The Volkswagen Group will invest an additional 100 million Euros (£70 million) in alternative drive technologies in 2016. Group CEO Matthias Müller announced the plans today (Friday 20th November) at the company’s headquarters in Wolfsburg.
The move comes as the VW Group is planning on limiting its spending on capital expenditure to 12 billion Euros, down from the previously planned 13 billion Euros. These cuts will impact projects such as the proposed new design centre in Wolfsburg, which will save around 100 million Euros. The all-electric Phaeton which was announced in mid-October has been put on hold too, but remains in the pipeline rather than being cancelled indefinitely.
Most of the projects that will not be affected by cuts involve new products and modular toolkits. Money will continue to be spent on the next-generation VW Golf, the Audi Q5 and the new Crafter van plant in Poland. Crucially, the modular electric toolkit (MEB), announced at the same time as the all-electric Phaeton, will still be developed.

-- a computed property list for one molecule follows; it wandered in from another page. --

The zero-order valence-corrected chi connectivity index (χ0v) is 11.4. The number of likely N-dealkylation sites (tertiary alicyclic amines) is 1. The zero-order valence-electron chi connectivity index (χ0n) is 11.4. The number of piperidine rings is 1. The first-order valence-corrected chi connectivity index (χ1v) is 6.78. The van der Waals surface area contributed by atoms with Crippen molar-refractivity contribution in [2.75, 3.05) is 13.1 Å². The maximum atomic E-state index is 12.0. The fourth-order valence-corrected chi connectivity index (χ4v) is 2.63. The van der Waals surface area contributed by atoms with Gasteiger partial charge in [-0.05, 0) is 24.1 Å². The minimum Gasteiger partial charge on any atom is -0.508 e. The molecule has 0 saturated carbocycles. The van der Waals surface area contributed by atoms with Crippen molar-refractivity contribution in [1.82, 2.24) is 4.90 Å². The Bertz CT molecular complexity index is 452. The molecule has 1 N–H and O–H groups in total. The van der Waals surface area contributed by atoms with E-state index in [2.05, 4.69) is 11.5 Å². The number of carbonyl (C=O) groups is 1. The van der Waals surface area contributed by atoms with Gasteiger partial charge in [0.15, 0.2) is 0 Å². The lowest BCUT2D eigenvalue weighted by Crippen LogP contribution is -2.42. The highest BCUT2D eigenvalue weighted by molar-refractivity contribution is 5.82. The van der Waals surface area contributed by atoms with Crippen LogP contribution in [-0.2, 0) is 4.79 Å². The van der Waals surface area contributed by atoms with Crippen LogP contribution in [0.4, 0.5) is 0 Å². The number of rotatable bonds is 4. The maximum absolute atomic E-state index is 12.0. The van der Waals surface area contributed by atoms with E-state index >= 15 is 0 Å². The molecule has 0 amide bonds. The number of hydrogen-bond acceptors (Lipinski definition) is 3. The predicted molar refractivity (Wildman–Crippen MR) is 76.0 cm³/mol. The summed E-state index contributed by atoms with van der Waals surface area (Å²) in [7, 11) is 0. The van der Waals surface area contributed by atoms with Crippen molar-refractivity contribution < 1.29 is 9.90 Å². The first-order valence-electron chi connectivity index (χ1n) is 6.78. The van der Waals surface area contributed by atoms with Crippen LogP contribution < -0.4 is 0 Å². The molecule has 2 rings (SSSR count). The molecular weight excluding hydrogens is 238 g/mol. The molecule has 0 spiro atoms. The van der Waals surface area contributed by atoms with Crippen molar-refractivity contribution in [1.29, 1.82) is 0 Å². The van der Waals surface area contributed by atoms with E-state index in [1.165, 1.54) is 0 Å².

The MEB will work in a similar fashion to the current MQB, which is the architecture that underpins a large number of models in the VW Group, including those in the VW, Seat, Skoda and Audi ranges. This common platform keeps costs low and allows the group to offer a variety of models without encountering huge engineering costs for each.
The plan is that the MEB will do the same thing for the VW Group as the MQB did, namely dramatically increase the number of models available – with the difference being that MEB models will all feature plug-in drivetrains of one sort or another. This will help bring the VW Group’s plans to have 20 electric and plug-in hybrid models on sale by 2020 to fruition.
Read more: Next Green Car